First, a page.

Water prices in Kenya are expected to drop with the energy regulator’s plan to cut electricity charges for pumping at night. The Energy Regulatory Commission (ERC) is moving towards offering discounted tariffs as an incentive for bulk water providers to switch water pumping to late night when demand for power is low.
The ERC has also set cutting water prices in Kenya as a condition that the companies must adhere to enjoy the lower power rates, a condition which has come as a major relief for consumers who have been grappling with water prices for some time now due to recent water hikes.
This is more-so for those in major towns. The costs were driven by the rise in operation costs.
The director of electricity at the ERC Joseph Oketch spoke of their plans to offer water service companies special tariffs for them to shift to night pumping and storage that should result in lower consumer prices.
Currently, Kenya has about 86 water supply companies.
In 2015 street lighting were cut by 60% to $0.042 per kilowatt hour (kWh), from $0.12 between 6pm and 6am paid for by county governments, meant to boost 24-hour economies in counties and reduce insecurity.
Energy officials consider that the country consumes less than half the peak power demand between midnight and 5am. Furthermore, as peak hours begin at 9am, demand is usally at its highest between 6pm and 9pm when people return home from work. Kenya’s current peak demands stands at 1,649 megawatts.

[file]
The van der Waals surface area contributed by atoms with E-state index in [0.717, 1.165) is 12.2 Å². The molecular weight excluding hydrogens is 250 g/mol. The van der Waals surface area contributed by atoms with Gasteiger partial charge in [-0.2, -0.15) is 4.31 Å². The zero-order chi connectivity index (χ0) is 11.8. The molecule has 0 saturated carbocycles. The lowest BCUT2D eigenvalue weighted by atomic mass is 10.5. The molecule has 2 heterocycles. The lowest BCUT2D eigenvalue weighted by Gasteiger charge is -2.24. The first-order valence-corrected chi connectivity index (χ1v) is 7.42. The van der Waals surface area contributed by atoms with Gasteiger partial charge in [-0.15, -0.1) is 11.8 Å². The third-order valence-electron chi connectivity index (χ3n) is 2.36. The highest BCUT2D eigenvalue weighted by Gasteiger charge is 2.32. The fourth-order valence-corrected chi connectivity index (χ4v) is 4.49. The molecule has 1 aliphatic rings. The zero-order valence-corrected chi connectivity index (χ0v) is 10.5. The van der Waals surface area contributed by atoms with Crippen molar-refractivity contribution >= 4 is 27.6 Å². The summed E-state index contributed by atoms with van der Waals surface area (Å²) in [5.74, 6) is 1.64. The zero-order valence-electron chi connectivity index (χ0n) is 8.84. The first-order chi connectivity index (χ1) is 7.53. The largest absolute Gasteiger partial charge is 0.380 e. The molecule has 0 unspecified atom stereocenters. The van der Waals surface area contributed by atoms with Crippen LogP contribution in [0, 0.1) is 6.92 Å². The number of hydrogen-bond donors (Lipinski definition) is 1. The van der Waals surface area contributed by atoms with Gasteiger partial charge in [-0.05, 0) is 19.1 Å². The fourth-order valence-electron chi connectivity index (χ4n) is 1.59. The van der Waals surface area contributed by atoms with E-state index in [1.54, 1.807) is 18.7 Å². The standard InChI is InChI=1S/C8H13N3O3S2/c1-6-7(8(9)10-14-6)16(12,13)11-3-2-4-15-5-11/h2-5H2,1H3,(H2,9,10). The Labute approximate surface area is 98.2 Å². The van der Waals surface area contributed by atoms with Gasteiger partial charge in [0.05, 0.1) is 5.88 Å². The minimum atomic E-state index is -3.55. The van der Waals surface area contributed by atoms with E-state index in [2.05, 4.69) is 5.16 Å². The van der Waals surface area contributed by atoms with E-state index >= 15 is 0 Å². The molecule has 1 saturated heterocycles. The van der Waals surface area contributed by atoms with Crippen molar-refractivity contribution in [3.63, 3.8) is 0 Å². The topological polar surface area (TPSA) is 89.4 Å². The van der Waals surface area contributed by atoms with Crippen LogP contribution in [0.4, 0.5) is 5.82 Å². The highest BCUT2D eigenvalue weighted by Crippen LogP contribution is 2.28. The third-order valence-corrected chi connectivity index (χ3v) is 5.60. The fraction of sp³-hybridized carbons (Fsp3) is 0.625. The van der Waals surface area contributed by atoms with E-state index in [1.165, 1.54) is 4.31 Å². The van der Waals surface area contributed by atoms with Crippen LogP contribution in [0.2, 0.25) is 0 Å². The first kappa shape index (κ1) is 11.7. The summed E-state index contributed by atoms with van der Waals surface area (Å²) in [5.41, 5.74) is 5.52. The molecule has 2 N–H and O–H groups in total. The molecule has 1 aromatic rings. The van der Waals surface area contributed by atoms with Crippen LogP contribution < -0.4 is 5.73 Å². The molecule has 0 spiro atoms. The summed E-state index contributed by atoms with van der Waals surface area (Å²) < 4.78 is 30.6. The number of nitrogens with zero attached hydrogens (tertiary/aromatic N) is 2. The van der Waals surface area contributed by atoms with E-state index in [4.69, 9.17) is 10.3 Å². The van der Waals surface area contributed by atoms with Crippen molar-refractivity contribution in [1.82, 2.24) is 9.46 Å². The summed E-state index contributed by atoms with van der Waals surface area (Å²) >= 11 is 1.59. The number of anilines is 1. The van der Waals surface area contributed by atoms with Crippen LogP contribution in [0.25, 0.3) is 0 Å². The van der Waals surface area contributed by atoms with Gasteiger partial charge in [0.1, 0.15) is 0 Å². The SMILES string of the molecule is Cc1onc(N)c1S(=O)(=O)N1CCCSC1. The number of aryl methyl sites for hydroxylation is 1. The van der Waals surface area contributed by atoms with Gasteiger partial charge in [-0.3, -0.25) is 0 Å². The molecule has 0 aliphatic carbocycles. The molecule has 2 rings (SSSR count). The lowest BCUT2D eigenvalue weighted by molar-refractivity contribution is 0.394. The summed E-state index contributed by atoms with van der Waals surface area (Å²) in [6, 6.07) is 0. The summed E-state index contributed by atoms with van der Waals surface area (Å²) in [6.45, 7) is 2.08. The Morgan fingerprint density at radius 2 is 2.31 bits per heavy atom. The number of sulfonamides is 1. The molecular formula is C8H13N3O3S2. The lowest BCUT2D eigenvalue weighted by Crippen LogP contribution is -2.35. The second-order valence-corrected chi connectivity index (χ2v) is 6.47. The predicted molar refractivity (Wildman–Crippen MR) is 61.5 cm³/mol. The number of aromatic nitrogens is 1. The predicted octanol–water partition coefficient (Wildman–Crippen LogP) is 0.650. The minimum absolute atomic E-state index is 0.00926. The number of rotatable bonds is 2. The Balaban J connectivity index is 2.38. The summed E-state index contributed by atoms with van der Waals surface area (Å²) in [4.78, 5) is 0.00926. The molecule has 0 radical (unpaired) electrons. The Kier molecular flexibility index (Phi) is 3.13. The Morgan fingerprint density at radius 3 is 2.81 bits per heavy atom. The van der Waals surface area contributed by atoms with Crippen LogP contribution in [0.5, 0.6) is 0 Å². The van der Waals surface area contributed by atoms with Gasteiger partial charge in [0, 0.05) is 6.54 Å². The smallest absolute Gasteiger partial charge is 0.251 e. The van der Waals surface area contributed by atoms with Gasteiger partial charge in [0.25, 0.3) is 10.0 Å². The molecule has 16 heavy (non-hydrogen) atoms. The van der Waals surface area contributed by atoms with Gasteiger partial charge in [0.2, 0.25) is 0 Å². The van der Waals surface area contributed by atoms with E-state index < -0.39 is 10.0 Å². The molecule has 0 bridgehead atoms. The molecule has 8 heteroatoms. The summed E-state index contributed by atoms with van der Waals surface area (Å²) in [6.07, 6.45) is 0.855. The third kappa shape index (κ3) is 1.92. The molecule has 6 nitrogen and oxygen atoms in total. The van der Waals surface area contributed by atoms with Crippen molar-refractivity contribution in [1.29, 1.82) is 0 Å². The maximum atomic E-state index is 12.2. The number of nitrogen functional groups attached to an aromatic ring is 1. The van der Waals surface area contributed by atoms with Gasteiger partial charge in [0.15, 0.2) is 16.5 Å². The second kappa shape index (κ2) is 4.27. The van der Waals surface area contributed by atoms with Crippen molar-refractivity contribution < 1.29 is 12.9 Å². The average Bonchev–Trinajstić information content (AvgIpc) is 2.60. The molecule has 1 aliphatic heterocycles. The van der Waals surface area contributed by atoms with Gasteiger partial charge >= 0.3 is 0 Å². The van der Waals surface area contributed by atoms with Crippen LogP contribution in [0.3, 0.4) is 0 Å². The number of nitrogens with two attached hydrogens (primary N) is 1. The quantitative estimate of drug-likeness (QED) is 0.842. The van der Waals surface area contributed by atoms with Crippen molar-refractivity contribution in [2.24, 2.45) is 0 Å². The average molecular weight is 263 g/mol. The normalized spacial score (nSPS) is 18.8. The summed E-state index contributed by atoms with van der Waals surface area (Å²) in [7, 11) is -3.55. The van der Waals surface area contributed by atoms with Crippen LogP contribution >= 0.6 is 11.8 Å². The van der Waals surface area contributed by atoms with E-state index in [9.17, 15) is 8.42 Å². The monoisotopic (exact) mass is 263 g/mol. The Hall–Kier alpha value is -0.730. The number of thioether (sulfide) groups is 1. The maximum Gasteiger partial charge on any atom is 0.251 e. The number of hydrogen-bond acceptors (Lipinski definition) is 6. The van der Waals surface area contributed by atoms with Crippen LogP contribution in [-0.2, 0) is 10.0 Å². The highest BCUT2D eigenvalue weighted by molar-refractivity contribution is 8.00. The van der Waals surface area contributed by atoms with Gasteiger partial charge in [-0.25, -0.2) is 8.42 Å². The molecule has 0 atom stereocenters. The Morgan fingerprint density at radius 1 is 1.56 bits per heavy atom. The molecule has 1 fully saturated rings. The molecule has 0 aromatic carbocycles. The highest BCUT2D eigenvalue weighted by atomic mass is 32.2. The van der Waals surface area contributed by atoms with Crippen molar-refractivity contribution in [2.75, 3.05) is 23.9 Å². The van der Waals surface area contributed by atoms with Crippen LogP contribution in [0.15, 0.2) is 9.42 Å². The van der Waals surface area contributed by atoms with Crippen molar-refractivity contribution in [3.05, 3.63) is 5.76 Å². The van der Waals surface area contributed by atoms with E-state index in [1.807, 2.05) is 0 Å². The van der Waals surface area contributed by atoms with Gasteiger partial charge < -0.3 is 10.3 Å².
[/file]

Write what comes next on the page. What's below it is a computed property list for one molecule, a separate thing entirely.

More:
The plan to cut tariffs for water pumping and ultimately retail prices will help relieve some pressure from the impending rise due to introduction of value added tax (VAT) on sewerage services.
The Kenya Revenue Authority (KRA) earlier on this year finally managed to get the water services regulator to charge VAT on sewerage services, setting up consumers for an increase in in monthly water bills. This means water will start attracting 16 % VAT charge after Attorney-General Githu Muigai gave a legal opinion supporting the taxman’s position that sewerage services are not exempted from tax.
As much as 75% of water bills is made up of sewerage costs, meaning that a new 16% increase adds a heavy burden on consumers.
For instance, a consumer with a water bill of $9.7 and therefore a sewerage fee of $7.25 will have to remit $1.16 more to the taxman as VAT.